Six Argo Tea locations in Chicago will go cashless Monday, a sign of the growing influence of plastic and mobile ordering at restaurants and retail stores.
The Chicago-based chain will stop accepting cash at its cafe in the Loop and those at the University of Illinois at Chicago, the Merchandise Mart and three locations at O’Hare International Airport.
Argo said the introduction of cashless cafes will allow it to speed up service. It has 16 Chicago-area locations, according to its website. It didn’t say why these locations were chosen, but they are in some of the most trafficked places in the city, making speed of service critical. It also didn’t say what percentage of sales are cash transactions.
Argo is encouraging customers to use mobile payment options more often by offering a $5 credit when they download the company’s app.
As an alternative for those customers who don’t want to use their smartphones, credit or debit cards, Argo said it is working to develop an in-store gift card kiosk that will accept cash.
In addition to increasing service speeds, banning cash also allows a retailer to collect more data on its customers’ buying habits. It’s also considered safer, since cash won’t be available in the register, deterring possible thefts.
The trend toward banning cash has been slow so far in Chicago, but some retailers and restaurant chains have tried it. Sweetgreen, a salad chain that opened in Chicago last year, is now cashless at all of its locations. Clothing retailer Kit and Ace, which has a store in the Fulton Market district, has never taken cash, saying it allows stores to be more efficient.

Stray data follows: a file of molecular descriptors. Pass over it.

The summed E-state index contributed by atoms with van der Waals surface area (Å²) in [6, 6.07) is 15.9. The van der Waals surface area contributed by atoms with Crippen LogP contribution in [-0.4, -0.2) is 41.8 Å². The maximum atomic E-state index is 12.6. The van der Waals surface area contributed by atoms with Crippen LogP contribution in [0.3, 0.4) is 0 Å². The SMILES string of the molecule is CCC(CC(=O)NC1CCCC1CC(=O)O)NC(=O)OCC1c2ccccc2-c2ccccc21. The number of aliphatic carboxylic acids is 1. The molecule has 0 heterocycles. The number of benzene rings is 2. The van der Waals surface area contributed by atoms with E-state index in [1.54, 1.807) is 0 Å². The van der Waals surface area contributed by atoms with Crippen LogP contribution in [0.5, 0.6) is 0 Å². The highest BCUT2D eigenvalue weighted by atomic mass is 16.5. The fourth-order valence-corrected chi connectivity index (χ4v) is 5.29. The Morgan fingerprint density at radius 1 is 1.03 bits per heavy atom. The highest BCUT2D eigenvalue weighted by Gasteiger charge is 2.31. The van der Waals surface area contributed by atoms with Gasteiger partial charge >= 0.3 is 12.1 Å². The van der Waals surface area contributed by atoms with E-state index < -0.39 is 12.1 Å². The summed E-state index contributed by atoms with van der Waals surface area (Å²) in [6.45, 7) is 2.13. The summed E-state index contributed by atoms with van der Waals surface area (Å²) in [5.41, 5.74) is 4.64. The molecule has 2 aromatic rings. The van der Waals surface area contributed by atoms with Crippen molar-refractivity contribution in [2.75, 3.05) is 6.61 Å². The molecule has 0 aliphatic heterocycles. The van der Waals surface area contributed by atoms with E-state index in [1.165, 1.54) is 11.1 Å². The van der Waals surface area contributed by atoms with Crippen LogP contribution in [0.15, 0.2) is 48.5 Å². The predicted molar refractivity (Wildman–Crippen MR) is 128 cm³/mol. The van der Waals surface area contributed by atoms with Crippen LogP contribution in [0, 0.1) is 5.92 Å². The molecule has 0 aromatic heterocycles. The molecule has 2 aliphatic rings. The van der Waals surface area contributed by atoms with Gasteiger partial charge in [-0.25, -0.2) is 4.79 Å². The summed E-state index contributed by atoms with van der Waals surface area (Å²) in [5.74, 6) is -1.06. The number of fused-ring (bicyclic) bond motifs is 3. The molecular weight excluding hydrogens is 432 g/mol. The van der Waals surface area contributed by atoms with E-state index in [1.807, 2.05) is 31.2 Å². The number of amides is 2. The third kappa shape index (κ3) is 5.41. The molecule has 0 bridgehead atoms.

For Argo, especially in the locations it chose, going cashless doesn’t run a significant risk of angering customers, said John Gordon, principal at Pacific Management Consulting Group. Restaurants and coffee shops in city centers tend to see the least cash sales, Gordon said. And brands like Argo and Starbucks tend to see fewer cash sales than brands like Dunkin’ Donuts or McDonald’s because they cater to a more affluent customer.
There’s an added benefit of going cashless, as well: People tend to spend more when they pay with their phones or credit cards.
“Will it turn off some customers? You bet. But I’m guessing there is a significant upside,” Gordon said.
Gordon believes that the cashless trend is still in its very early stages, but he expects big restaurant and retail brands could follow in five to 10 years.
Lauren Zumbach contributed.